In a breakthrough that could prove significant for investment banks running electronic trading systems, computer scientists say they have developed an inexpensive way to track microsecond delays in data centre networks.
The scientists from the University of California, San Diego and Purdue University say their Lossy Difference Aggregator offers the possibility of diagnosing fine-grained delays and packet loss as infrequent as one in a million at every router within a data centre network.
The system could be rolled out in today's router designs with almost no cost in terms of router hardware and with no performance penalty, claim the team.
The researchers say their technology could prove extremely important for algorithmic trading, where reacting to information on stocks microseconds before the competition can be worth millions of dollars.
"Every investment banking firm knows the importance of microsecond network delays. Because routers today aren't capable of tracking delays through them at microsecond time scales, exchanges such as the London Stock Exchange use specially crafted external boxes to track delays at various key points in the data centre network," says Alex Snoeren, computer science professor, UC San Diego Jacobs School of Engineering.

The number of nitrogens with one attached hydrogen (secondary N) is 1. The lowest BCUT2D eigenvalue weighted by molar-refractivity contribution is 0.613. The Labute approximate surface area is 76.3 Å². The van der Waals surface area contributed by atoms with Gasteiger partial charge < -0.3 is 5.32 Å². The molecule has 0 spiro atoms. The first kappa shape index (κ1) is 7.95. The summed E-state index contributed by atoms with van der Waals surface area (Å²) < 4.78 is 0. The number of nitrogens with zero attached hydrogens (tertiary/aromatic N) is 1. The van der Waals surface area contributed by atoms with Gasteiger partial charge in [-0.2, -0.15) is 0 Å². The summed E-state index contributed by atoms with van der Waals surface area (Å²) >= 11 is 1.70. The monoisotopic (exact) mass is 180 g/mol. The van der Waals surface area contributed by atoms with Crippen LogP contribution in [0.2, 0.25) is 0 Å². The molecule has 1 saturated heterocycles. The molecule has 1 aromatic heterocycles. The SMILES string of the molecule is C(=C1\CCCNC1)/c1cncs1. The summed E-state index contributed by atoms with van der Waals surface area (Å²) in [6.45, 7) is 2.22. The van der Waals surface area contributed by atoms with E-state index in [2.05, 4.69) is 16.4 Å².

However, these external systems are generally too large and expensive to be added to every router in a data centre network running an automated stock trading system. The scientists say they have now come up with a cheap alternative.
In a paper presented at networking conference SIGCOMM, the team offer simulations and proof-of-concept code for measuring latencies down to tens of microseconds and losses that occur once every million packets. They are now looking into building a hardware implementation.
George Varghese, computer science professor, UC San Diego Jacobs School of Engineering, says: "This is stuff the big traders will be interested in. But more importantly, the router vendors for whom such trading markets are an important vertical."
You can read the paper here.